You’ve been asked to give a speech. Given that you see yourself as a professional speaker—you’d certainly better see yourself that way—you accept. How can you maximize your chances of performing creditably? Prepare, prepare, prepare. Of course, if it’s a subject you’re well-versed in, you may think you can wing it. Don’t try. Take at least a few minutes to jot down your three main points. Make sure you have three main points. You must have something worth saying.
This month, Bryan Garner on Words takes up an unusual subject: how architecture promotes or hampers communication. Every organization has face-to-face meetings, and where you hold them can influence their success or failure. Here are some pointers on arranging a meeting space that maximizes participants’ attention and comfort. They are based on my experience teaching more than 3,000 CLE programs in a great variety of settings—everything from conference rooms to football stadiums to rented bars.
It’s often said that you must know the rules before you break them. But why is that, exactly? It’s a question worth pondering. I recently flew coast to coast sitting beside a young filmmaker with an MFA from New York University. He’s a finalist this year at the Cannes Film Festival. I asked him whether he’s ever met someone who wanted to do something with the camera that nobody had ever thought of doing before—something boldly original. “I think you’re describing me before I got serious!” he said.
Muck Rack makes it simple to find people, tweets, or articles that mention any name, keyword, company, hashtag etc. We've compiled this guide to help you make the most of your search.
Selecting a term
Start searching tweets, articles from media outlets, articles mentioned in tweets, journalists'
names, titles and bios with some suggested searches:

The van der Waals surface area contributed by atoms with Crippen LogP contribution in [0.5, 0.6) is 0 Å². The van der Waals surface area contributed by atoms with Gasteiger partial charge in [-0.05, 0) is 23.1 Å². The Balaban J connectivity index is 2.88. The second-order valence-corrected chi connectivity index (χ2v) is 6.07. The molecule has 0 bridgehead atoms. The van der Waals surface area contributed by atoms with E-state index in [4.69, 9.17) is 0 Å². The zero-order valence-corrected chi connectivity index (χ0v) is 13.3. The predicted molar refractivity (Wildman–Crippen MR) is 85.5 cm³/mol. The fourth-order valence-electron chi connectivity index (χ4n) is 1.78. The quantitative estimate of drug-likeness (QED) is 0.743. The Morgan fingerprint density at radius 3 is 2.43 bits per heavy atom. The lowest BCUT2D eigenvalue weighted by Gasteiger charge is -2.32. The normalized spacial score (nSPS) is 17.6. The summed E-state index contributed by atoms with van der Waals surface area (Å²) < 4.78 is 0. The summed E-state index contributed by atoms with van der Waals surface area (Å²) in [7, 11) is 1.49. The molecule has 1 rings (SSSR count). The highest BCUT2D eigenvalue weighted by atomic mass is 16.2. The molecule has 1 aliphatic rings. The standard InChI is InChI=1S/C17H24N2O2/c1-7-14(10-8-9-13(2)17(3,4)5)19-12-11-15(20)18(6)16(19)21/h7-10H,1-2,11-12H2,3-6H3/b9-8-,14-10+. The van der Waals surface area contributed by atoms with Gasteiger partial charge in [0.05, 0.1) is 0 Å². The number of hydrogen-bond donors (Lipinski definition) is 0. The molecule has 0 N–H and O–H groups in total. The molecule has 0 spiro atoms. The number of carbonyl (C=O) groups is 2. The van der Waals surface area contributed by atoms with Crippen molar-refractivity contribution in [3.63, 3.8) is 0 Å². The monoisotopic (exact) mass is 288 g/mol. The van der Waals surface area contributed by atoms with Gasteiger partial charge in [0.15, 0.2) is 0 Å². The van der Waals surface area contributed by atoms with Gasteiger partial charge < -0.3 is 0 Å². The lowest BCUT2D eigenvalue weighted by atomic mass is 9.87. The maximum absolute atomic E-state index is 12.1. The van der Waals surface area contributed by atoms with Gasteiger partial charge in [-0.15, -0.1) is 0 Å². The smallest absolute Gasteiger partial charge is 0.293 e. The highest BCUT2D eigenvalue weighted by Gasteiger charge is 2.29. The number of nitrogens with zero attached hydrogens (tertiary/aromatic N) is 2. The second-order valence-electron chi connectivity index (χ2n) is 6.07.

Companies or Topics (e.g. iPhone, Microsoft)
Phrases (e.g. "cloud computing") — use quotes to keep the terms together
Twitter handles (e.g. @username) — returns those who have mentioned or replied to
Names (e.g. "David Pogue")
Hashtags (e.g. #sxsw, #london2012)
Bio details (e.g. vegan, Olympics, father)
Muck Rack's Advanced Search allows for many boolean operators.
Find results that mention multiple specified terms, use AND or
+. For example, ensure each result contains both Elon Musk and Mark Zuckerberg by
searching Obama AND Romney or Obama + Romney.
Use the operators OR or , to broaden your search when you'd like either of
multiple terms to appear in results. (This is the default behavior of our search when no operators
are used.) For example, search for democrat OR republican to find results that refer to
Democrats and/or Republicans.
Use NOT or - to subtract results from your search. For
example, searching Disney will yield results about the Walt Disney Company as well as Walt Disney
World Resort. To exclude mentions of Disney World, search for Disney -World or Disney
When using one of these operators with a phrase, enclose it in quotation marks. For example, you can
find results about smartphones excluding Apple's iPhone 4S by searching smartphone -"iPhone
Exact case matching or punctuation
If you're searching for a brand name or keyword that relies on specific punctuation marks or capitalization, you can
find results that match your exact query by adding matchcase: before the keyword you're searching for, like matchcase:E*TRADE .
Use parentheses to separate multiple
boolean phrases. For example, to find journalists talking about having fun in Disney World or
Disneyland, search for ("disney world" OR disneyland) AND fun.
An asterisk can be used to search for any variation of a root word truncated by the asterisk. For example, searching for admin* will return results for administrator, administration, administer, administered, etc.
A near operator is an AND operator where you can control the distance between the words. You can vary the distance the near operation uses by adding a forward slash and number (between 0-99) such as strawberries NEAR/10 "whipped cream", which means the strawberries must exist within 10 words of "whipped cream".